Prototype display enables viewers to watch a 3-D movie from any seat in a theater.
3-D movies immerse us in new worlds and allow us to see places and things in ways that we otherwise couldn’t. But behind every 3-D experience is something that is uniformly despised: those goofy glasses.
Fortunately, there may be hope. In a new paper, a team from MIT’s Computer Science and Artificial Intelligence Lab (CSAIL) and Israel’s Weizmann Institute of Science have demonstrated a display that lets audiences watch 3-D films in a movie theater without extra eyewear.
Dubbed “Cinema 3D,” the prototype uses a special array of lenses and mirrors to enable viewers to watch a 3-D movie from any seat in a theater.
“Existing approaches to glasses-free 3-D require screens whose resolution requirements are so enormous that they are completely impractical,” says MIT professor Wojciech Matusik, one of the co-authors on a related paper whose first author is Weizmann PhD Netalee Efrat. “This is the first technical approach that allows for glasses-free 3-D on a large scale.”
While the researchers caution that the system isn’t currently market-ready, they are optimistic that future versions could push the technology to a place where theaters would be able to offer glasses-free alternatives for 3-D movies.
Weizmann Institute scientists engineer bacteria to create sugar from the greenhouse gas carbon dioxide
All life on the planet relies, in one way or another, on a process called carbon fixation: the ability of plants, algae and certain bacteria to “pump” carbon dioxide (CO2) from the environment, add solar or other energy and turn it into the sugars that are the required starting point needed for life processes. At the top of the food chain are different organisms (some of which think, mistakenly, that they are “more advanced”) that use the opposite means of survival: they eat sugars (made by photosynthetic plants and microorganisms) and then release carbon dioxide into the atmosphere. This means of growth is called “heterotrophism.” Humans are, of course, heterotrophs in the biological sense because the food they consume originates from the carbon fixation processes of nonhuman producers.
Is it possible to “reprogram” an organism that is found higher in the food chain, which consumes sugar and releases carbon dioxide, so that it will consume carbon dioxide from the environment and produce the sugars it needs to build its body mass? That is just what a group of Weizmann Institute of Science researchers recently did. Dr. Niv Antonovsky, who led this research in Prof. Ron Milo’s lab at the Institute’s Plant and Environmental Sciences Department, says that the ability to improve carbon fixation is crucial for our ability to cope with future challenges, such as the need to supply food to a growing population on shrinking land resources while using less fossil fuel.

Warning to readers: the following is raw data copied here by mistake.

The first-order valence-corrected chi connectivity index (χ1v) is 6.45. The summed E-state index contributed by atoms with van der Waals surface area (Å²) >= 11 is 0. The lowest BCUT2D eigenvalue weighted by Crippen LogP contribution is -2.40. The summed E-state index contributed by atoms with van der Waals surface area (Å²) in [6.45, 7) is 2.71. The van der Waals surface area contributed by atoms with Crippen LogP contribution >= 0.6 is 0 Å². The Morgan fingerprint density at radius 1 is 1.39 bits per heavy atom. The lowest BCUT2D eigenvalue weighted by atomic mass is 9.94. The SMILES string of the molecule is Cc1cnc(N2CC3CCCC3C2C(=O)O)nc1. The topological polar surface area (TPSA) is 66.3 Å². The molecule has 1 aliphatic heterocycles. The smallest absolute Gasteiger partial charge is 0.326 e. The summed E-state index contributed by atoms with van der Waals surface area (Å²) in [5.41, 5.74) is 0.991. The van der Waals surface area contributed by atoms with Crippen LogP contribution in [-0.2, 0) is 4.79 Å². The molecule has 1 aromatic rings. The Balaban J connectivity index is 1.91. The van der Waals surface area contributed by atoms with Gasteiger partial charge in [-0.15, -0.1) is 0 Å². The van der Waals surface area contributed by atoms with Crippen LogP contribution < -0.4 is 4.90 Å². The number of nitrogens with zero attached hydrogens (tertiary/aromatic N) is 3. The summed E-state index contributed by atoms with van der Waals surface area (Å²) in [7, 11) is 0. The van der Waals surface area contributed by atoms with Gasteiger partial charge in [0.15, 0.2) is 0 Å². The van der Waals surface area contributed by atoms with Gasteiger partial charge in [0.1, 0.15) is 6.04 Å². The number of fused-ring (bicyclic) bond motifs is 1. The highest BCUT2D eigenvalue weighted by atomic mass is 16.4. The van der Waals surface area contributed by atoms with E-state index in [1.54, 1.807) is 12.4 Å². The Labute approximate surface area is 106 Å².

The Weizmann Institute of Science (Hebrew: מכון ויצמן למדע Machon Weizmann LeMada) is a public research university in Rehovot, Israel.
It differs from other Israeli universities in that it offers only graduate and post-graduate tutelage in the sciences.
It is a multidisciplinary research center, with around 2,500 scientists, postdoctoral fellows, Ph.D. and M.Sc. students, and scientific, technical, and administrative staff working at the Institute.
Three Nobel laureates and three Turing Award laureates have been associated with Weizmann Institute of Science.
The Latest Updated Research News:
Weizmann Institute of Science research articles from Innovation Toronto
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- Scientists Identify the Signature of Aging in the Brain – October 6, 2014
- Viruses take down massive algal blooms, with big implications for climate – August 25, 2014
- The World’s First Photonic Router – July 15, 2014
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- Guided Growth of Nanowires Leads to Self-Integrated Circuits
- Scientists Urge New Approaches to Plant Research
- Smart Swarms of Bacteria Inspire Robotics
- New Cancer Treatment? Universal Donor Immune Cells
- Freezing Point of Water Can Be Changed by an Electric Charge
- Sweet diesel! Discovery resurrects process to convert sugar directly to diesel
Growing corals in the lab reveals their complex lives
We know that human-induced environmental changes are responsible for coral bleaching, disease, and infertility. Loss of the world’s stony coral reefs – up to 30% in the next 30 years, according to some estimates – will mean loss of their services, including sequestering some 70-90 million tons of carbon each year and supporting enormous marine biodiversity. Yet despite many advances, we are still far from understanding the causes and processes contributing to the corals’ demise. Weizmann Institute researchers have developed a new experimental platform for studying coral biology at microscale resolutions, which is already providing new insights into this complex problem.